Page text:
In the car story, you see the car (I’m in danger), the stress response happens (you start running), and you make it safely across the street (I’m safe). In the situation of your job, you know the job is stressful (I’m in danger), the stress response happens, but in this case there is no resolution. You don’t complete the stress response. This leaves the stress hormones circulating throughout your body, doing their thing. And making us sick in the process.
The typical reaction to stress hormones in your body in acute stress is very physical. Your body gets a surge of hormones that it needs to do something with. In an acute stress response, with a physical reaction (fight, flight, or freeze), the body knows when the stress is over. It cycles through the three stages. But in a chronic stress response that doesn’t have a physical outlet, our body doesn’t know when it’s over. It doesn’t know when you’re safe. It doesn’t know when to turn the stress response off.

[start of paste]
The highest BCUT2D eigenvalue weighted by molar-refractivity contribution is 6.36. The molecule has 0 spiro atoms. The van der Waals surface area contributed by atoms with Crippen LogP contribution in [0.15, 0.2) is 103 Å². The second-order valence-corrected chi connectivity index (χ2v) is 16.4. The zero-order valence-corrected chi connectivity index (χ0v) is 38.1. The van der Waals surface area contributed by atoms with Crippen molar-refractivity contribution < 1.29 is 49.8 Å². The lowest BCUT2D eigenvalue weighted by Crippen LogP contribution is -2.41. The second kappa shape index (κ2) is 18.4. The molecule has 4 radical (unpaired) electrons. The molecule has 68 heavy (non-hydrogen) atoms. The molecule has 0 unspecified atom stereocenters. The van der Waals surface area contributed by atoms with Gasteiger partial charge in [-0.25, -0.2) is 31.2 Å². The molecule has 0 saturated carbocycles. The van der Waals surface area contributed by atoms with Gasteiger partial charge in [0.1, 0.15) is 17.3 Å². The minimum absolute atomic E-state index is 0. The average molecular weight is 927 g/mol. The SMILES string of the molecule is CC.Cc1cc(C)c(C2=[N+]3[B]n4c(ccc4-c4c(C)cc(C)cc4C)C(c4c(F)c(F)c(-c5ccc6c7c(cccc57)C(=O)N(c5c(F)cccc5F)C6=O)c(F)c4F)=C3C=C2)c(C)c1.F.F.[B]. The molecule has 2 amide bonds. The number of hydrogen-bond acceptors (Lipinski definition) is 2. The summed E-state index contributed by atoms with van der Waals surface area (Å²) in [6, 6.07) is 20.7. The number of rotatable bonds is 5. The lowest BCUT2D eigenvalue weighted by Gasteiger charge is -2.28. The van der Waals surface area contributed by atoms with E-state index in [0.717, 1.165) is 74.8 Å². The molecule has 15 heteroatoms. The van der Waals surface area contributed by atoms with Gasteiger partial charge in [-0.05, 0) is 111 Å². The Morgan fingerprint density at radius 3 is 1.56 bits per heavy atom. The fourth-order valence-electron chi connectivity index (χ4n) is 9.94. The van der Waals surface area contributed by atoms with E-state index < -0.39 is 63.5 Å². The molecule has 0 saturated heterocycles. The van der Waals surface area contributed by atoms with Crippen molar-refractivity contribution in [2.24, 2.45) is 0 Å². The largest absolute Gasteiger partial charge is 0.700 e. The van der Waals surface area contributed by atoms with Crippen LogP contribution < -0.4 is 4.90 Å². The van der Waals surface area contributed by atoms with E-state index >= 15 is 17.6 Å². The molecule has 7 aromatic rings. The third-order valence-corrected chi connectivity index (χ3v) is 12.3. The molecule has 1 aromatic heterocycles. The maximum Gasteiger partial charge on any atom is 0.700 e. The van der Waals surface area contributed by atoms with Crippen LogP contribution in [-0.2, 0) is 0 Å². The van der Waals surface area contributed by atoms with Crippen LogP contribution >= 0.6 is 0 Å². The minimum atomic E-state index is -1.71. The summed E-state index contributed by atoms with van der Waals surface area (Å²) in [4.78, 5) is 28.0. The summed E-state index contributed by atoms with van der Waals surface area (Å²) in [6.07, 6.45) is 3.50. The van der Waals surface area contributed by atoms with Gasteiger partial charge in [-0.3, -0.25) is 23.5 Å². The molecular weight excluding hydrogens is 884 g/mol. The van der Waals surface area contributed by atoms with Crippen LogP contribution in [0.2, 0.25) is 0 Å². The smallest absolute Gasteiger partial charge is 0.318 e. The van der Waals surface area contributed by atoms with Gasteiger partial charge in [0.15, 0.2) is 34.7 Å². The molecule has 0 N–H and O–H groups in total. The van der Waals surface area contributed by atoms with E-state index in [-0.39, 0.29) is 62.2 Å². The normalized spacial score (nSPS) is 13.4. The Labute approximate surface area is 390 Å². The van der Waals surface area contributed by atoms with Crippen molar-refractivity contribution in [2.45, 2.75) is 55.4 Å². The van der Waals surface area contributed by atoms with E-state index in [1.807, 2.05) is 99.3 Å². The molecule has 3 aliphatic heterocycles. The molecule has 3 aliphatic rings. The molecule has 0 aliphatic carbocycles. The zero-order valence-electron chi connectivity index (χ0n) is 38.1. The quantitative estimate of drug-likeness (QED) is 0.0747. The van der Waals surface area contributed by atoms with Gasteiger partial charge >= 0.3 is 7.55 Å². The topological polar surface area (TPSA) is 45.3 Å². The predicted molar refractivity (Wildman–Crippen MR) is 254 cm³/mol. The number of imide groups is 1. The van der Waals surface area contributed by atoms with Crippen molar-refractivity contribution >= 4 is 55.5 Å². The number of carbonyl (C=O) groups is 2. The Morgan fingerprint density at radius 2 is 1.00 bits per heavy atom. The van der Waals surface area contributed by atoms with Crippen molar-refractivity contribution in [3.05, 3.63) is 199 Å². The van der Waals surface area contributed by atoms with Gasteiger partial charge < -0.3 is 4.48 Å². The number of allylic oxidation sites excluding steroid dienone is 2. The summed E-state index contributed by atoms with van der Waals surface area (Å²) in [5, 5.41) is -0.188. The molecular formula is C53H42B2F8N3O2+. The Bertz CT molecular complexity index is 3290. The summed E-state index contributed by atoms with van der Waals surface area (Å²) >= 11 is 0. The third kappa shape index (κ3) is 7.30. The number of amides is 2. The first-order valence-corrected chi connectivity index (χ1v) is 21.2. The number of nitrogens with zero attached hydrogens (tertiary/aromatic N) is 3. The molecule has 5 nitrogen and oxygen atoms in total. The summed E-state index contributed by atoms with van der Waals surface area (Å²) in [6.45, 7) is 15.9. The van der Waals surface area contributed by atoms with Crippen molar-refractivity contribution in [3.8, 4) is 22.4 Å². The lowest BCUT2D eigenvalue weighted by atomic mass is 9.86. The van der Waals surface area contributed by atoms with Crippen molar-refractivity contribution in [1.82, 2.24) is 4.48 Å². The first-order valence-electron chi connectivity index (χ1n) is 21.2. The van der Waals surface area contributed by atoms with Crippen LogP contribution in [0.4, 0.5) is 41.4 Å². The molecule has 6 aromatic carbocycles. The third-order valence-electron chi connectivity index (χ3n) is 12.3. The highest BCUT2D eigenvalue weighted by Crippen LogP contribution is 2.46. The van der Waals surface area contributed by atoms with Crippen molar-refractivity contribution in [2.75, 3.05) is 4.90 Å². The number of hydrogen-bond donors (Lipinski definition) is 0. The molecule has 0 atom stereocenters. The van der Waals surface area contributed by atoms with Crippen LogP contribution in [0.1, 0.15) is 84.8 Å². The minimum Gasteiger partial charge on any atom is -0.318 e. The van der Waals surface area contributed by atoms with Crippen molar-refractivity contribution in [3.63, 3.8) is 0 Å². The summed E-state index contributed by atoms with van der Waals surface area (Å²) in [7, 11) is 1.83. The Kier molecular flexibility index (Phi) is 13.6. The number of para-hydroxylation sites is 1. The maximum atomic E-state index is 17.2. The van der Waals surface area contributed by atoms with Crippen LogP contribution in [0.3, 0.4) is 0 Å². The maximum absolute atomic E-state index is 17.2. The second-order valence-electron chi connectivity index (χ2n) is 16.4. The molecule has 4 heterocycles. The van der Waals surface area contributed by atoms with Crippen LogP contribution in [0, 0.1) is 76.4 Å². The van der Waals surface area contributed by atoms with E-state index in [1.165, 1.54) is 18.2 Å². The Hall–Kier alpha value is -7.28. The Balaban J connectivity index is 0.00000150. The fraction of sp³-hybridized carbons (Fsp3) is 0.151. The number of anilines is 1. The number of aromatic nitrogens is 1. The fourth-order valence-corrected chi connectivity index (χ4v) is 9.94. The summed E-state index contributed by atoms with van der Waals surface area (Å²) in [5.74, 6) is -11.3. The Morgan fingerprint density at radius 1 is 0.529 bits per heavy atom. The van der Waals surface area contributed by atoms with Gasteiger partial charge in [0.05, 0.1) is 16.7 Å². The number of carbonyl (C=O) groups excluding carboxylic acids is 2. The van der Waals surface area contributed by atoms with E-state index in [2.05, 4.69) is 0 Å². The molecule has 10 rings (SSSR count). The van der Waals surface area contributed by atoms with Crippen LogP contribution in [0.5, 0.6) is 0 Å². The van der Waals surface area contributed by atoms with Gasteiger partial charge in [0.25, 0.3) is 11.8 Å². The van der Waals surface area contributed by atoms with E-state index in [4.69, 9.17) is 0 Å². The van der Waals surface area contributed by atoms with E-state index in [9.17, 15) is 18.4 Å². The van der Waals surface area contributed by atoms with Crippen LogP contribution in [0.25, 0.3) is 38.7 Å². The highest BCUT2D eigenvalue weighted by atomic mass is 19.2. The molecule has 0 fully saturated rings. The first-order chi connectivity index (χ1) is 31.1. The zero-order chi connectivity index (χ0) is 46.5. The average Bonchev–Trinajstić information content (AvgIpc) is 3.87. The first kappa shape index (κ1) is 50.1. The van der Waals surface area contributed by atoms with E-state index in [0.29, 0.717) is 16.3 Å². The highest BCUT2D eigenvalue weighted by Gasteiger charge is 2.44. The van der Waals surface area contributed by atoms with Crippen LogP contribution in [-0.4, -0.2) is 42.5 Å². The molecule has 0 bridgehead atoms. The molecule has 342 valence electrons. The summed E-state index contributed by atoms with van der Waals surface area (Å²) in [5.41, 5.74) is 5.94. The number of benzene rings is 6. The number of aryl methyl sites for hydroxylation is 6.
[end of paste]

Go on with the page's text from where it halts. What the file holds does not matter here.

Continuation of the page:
So, what do we do about it? How do we complete that stress cycle? The first thing is awareness. Being aware of your chronic stressors, and your body’s response to them, is the first thing. Without awareness, you aren’t going to be able to complete the stress cycle.
Once you are aware of things that are chronic stressors for you, here are a few things to consider to help yourself complete the stress cycle, and release the stress hormones:
- Physical activity – a full blown workout, or even running in place, punching a pillow, or jumping jacks will help dissipate the stress hormones and tell your body that it’s safe.
- A good cry – have you ever cried really, really hard, and then felt so much release and relief afterwards? That’s a completion of the stress cycle.
- A good sleep – if you’re not sleeping well at night, this isn’t going to reset the sleep cycle, and chronic stress can be a huge impediment to sleep.
- Meditation or mindfulness – this also needs to be tied to awareness, but if you’re aware that your stress levels are high, doing breathing exercises can help turn off the stress response and tell your body that it’s safe.
- Yoga, tai chi, qi gong – anything that combines mindfulness and movement is going to be helpful.
Does this resonate with you? Do you recognize times when you might have been stuck in a stress response for a long time? How do you deal with stress? I’d love to hear!